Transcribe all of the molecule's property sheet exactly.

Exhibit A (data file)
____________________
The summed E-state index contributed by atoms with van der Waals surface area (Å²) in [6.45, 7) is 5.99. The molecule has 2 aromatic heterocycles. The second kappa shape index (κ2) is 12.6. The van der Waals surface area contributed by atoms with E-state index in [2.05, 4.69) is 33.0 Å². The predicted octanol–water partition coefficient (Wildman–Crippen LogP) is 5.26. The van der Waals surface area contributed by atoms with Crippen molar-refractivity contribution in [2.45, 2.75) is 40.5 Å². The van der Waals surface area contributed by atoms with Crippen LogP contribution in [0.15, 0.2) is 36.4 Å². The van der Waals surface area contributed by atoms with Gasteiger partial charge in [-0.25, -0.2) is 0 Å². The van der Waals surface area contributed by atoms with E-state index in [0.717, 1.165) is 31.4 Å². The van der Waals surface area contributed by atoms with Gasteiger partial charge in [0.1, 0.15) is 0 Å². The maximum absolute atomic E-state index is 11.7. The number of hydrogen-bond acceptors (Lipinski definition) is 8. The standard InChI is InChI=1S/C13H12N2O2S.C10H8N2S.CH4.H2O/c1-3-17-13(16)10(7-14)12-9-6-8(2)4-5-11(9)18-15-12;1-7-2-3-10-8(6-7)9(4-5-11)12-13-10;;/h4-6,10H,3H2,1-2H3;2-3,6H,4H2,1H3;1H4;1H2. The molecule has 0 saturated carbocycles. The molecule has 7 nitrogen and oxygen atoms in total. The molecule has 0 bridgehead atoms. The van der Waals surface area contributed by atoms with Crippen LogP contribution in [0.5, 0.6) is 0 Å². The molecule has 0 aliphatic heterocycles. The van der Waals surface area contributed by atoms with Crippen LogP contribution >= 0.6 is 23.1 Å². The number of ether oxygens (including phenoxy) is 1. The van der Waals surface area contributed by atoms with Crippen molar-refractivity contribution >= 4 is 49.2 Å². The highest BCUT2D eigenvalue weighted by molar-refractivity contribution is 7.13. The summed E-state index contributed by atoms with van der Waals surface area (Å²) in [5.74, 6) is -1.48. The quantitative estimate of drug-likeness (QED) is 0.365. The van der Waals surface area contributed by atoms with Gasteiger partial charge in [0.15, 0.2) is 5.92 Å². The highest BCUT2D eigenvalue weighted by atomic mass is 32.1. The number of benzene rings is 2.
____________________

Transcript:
The summed E-state index contributed by atoms with van der Waals surface area (Å²) in [6.45, 7) is 5.99. The molecule has 2 aromatic heterocycles. The second kappa shape index (κ2) is 12.6. The van der Waals surface area contributed by atoms with E-state index in [2.05, 4.69) is 33.0 Å². The predicted octanol–water partition coefficient (Wildman–Crippen LogP) is 5.26. The van der Waals surface area contributed by atoms with Crippen molar-refractivity contribution in [2.45, 2.75) is 40.5 Å². The van der Waals surface area contributed by atoms with Crippen LogP contribution in [0.15, 0.2) is 36.4 Å². The van der Waals surface area contributed by atoms with Gasteiger partial charge in [-0.25, -0.2) is 0 Å². The van der Waals surface area contributed by atoms with E-state index in [0.717, 1.165) is 31.4 Å². The van der Waals surface area contributed by atoms with Gasteiger partial charge in [0.1, 0.15) is 0 Å². The maximum absolute atomic E-state index is 11.7. The number of hydrogen-bond acceptors (Lipinski definition) is 8. The standard InChI is InChI=1S/C13H12N2O2S.C10H8N2S.CH4.H2O/c1-3-17-13(16)10(7-14)12-9-6-8(2)4-5-11(9)18-15-12;1-7-2-3-10-8(6-7)9(4-5-11)12-13-10;;/h4-6,10H,3H2,1-2H3;2-3,6H,4H2,1H3;1H4;1H2. The molecule has 0 saturated carbocycles. The molecule has 7 nitrogen and oxygen atoms in total. The molecule has 0 bridgehead atoms. The van der Waals surface area contributed by atoms with Crippen LogP contribution in [0.5, 0.6) is 0 Å². The molecule has 0 aliphatic heterocycles. The van der Waals surface area contributed by atoms with Crippen LogP contribution >= 0.6 is 23.1 Å². The number of ether oxygens (including phenoxy) is 1. The van der Waals surface area contributed by atoms with Crippen molar-refractivity contribution >= 4 is 49.2 Å². The highest BCUT2D eigenvalue weighted by molar-refractivity contribution is 7.13. The summed E-state index contributed by atoms with van der Waals surface area (Å²) in [5.74, 6) is -1.48. The quantitative estimate of drug-likeness (QED) is 0.365. The van der Waals surface area contributed by atoms with Gasteiger partial charge in [0.15, 0.2) is 5.92 Å². The highest BCUT2D eigenvalue weighted by atomic mass is 32.1. The number of benzene rings is 2.